It is well-known that availing a cab service during peak hours or festival time equals to surge in prices as much as 10 fold. To put an end to the woes of commuters, the state is reportedly looking at capping the surge fare by cab aggregators such as Ola and Uber.
As TOI reports, the state is also looking at legal options to keep the surge prices under check. Recently, the state transport department wrote to the Ola aggregator ANI Technologies Private Ltd and Uber India seeking a copy of their policy regarding fixing of surge prices. The department put certain crucial questions forward such as surge pricing during natural calamities, which is when the need for support is at its peak.
In defense, the cab aggregators have claimed that the surge pricing is calculated by an algorithm when there is a mismatch of demand and supply. The surge price acts as an incentive for the drivers to earn more than the usual. According to these aggregators, these rates are revised based on the demand-supply gap, and this surge pricing lasts only for a few minutes.
However, commuters have complained of surge pricing persisting throughout certain days.”Surge pricing is not always transparent and difficult to explain. Having a maximum cap on surge pricing to the extent of 2.5-3 times may be logical as it will help protect the interest of both the operator and consumer. It is not very difficult to implement as their technology is great. There is no need for calibrated meters to be installed,” a senior transport department officer is quoted as saying in the report.
It is not only the commuters who have experienced the surge in prices. The transport department has also randomly checked fares at different areas and times, especially during uncertain weather conditions such as rain and storm and discovered the rates were too high.
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“Surge price can’t be elastic beyond limit. There are chances of manipulating the situation by going off the system collectively to create a massive demand-supply gap and engineer a surge pricing. Here, the aggregators have a role to play,” an official is quoted. To this, a corporate affairs head of an unnamed aggregator said that the surge pricing acts as an incentive for the cab driver and how else would a commuter convince the driver to take you to a destination during the most trying times.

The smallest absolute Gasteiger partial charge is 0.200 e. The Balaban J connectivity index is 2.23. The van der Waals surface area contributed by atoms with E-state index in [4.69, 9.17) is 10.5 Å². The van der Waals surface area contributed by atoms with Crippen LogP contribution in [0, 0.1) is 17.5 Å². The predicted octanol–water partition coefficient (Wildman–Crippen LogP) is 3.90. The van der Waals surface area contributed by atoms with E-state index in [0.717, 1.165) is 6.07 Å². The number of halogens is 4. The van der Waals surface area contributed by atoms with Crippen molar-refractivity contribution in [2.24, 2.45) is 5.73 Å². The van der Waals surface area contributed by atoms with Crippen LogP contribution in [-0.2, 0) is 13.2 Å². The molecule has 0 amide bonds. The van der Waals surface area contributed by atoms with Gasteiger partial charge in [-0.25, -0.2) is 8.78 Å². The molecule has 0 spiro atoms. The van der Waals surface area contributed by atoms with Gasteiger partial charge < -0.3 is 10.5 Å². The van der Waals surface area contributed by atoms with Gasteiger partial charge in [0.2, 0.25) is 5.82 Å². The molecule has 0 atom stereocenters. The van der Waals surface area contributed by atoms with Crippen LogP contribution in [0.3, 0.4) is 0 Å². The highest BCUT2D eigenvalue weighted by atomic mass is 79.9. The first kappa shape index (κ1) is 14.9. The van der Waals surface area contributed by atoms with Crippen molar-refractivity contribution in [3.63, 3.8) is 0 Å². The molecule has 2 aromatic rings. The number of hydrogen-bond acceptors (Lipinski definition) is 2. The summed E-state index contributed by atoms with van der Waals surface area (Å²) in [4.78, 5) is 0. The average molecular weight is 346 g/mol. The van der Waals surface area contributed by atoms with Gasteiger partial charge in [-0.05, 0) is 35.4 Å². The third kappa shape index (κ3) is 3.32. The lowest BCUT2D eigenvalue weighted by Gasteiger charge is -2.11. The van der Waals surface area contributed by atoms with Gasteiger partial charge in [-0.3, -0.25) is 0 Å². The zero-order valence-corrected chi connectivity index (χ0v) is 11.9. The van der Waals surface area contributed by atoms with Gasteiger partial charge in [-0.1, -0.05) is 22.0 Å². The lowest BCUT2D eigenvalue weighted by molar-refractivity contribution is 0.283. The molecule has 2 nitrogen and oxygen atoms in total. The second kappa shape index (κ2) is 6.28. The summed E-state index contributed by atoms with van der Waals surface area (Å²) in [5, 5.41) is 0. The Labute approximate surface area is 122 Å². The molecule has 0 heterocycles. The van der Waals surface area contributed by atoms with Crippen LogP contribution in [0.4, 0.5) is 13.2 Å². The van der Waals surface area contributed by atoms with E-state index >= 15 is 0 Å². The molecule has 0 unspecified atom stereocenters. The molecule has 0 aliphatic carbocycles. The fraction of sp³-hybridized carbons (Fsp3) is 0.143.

The transport department has found this explanation not justifying the surge pricing witnessed by commuters even at odd hours when there is no surge in demand or when there are no natural calamities. “Uber and Ola have stopped incentives they were offering their drivers. There is no dearth of cabs as we have issued enough permits. The supply may have gone down as many drivers opted out of the service. This, seemingly, has resulted in surge pricing. Also, if there are many commuters at a particular destination, the surge is easily triggered,” the official said.
The development comes at a time when both Ola and Uber, who have the same investor, are mulling a merger. Uber CEO Dara Khosrowshahi recently said that India is one of the most important markets for the company and it will do all that it takes to sustain the business here. Ola, which is homegrown, is speculated to absorb Uber’s business in India, which will see the competition dying between the two services.